Independence is the last township formed on the south side of the county. It was erected October 19, 1848, from
the southwestern portion of Hopewell. Raccoon and Service creeks flow through the township in many meanderings.
The soil is good, and limestone, sandstone, and shales are abundant. The township is almost entirely destitute
of workable coals, and the people obtain their supply of fuel either from the Pittsburg bed in Hanover and Hopewell,
or from the Upper Freeport, further down Raccoon Creek. The population of the township as shown by the United States
Census in 1890 was 932; by the same census it was in 1900, 610. The report of the Secretary of Internal Affairs
for 1900 gives the following showing for the township: Taxables, z84; cleared land, 10,031 acres; timber land,
4613 acres; value of all real estate, $387,165; value of real estate exempt from taxation, $34,000; value of real
estate taxable, $253,165.
In the eastern section of the township is the village of Independence and the post office bearing the patriotic
name of "Seventy Six" accommodated the people here until the establishment of rural delivery in 1901,
when it was discontinued. Its postmasters from the first were as follows:
William McCallister, Feb. 9. 1828; John Holmes, Oct. 20, 1831; James Sterling, Sept. 9, 1836; Daniel McCallister
July 10, 1841; Aaron S. Bryan, Aug. 21, 1852; David Reid, March 7, 1854; William Orr, Jan. 28, 1862; W. F. Johnston,
Feb. 17, 1865; William C. Shannon, June 5, 1865; Joseph Davis, Feb. n, 1867; John S. Todd, Sept. 6, 1872; G. W.
Bruce, March 20, 1876; William C. Shannon. March 4, 1878; Alexander McConnell, July 25, 1879; discontinued April
Duluth post office, discontinued at the same time as the office just mentioned, was served by the following: John
M. McCoy, March 3, 1892; John Harper, September 9, 1893; Thomas A. Nichols, April 4, 1894; J. M. McCoy, January
13, 1896; Michael Springer, June 24, 1897.
New Bethlehem United Presbyterian Church was organized June 19, 1865, by Rev. J. M. Witherspoon at the Reardon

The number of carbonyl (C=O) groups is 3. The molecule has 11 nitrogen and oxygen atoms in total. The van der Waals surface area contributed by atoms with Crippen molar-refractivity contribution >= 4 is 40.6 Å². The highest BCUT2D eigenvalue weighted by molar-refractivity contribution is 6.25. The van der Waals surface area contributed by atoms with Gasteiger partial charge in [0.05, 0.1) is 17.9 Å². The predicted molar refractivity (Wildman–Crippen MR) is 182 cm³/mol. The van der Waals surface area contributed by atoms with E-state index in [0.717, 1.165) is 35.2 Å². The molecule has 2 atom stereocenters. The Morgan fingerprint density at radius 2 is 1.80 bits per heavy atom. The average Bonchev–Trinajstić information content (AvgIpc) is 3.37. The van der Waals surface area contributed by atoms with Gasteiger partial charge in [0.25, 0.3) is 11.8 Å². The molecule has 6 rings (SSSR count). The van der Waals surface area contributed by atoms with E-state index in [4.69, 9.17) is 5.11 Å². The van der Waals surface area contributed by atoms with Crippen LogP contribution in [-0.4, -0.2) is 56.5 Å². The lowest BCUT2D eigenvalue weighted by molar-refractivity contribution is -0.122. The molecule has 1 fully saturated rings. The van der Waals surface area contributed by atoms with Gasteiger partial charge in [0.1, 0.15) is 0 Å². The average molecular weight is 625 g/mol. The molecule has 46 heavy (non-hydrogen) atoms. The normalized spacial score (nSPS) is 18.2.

schoolhouse, with the following as persons as charter members:
Mr. W. G. Miller, Mrs. Mary Miller. Mr. James Miller, Mrs. Sarah Miller, Mrs. Eliza Molester, Mr. John MeClester,
Miss Anna E. Molester, Mr. Joseph Wallace, Mrs. Rachel Wallace Mr. James M. Wallach, Miss Nancy Wallare, Miss Rachel
Wallace, Mr. James Alexander, Mrs. Nancy Alexander, Miss Maggie Alexander, Miss Fannie Alexander, Mrs. Mary McCartney,
Mr. Joseph McConnell, Mrs. Rachel McConnell, Miss Nancy McConnell, Mrs Susanna Hartford, Mrs. Sarah McHenry, Miss
Minerva McHenry, Mks Rachel McHenry, Mr. John Nevin, Mrs. M. A. Nevin, Miss M J Nevin, Mr. John E. Nevin, Mr. W.
G. Nevin, Mr. George Shillito, Mrs. Louisa Alexander.
Two of the charter members became ministers of the gospel, namely, J. M. Wallace, now pastor of the Eighth United
Presbyterian Church, Pittsburg, Pa., and W. G. Nevin, now a minister in the Presbyterian Church.
The first elders were John Nevin, George Shillito, James Miller, and John McClester.
The church building, erected in 1869, is a frame structure and cost about $2300, and a session house has been built
at a cost of $200. In 1884, Joseph Wallace donated one acre adjoining the church for a parsonage, which was built
at a cost of about $2000.
The first pastor of this church was the Rev. David French Mustard, who served from October, 1872, until January
12, 1875. He was followed by Rev. Alexander H. Orr, from his ordination, September 7, 1875, to September, 1880;
Rev. J. A. Shrader, January, 1882-1888, and J. R. Wallace, 1894-1904-.
The present membership is 147.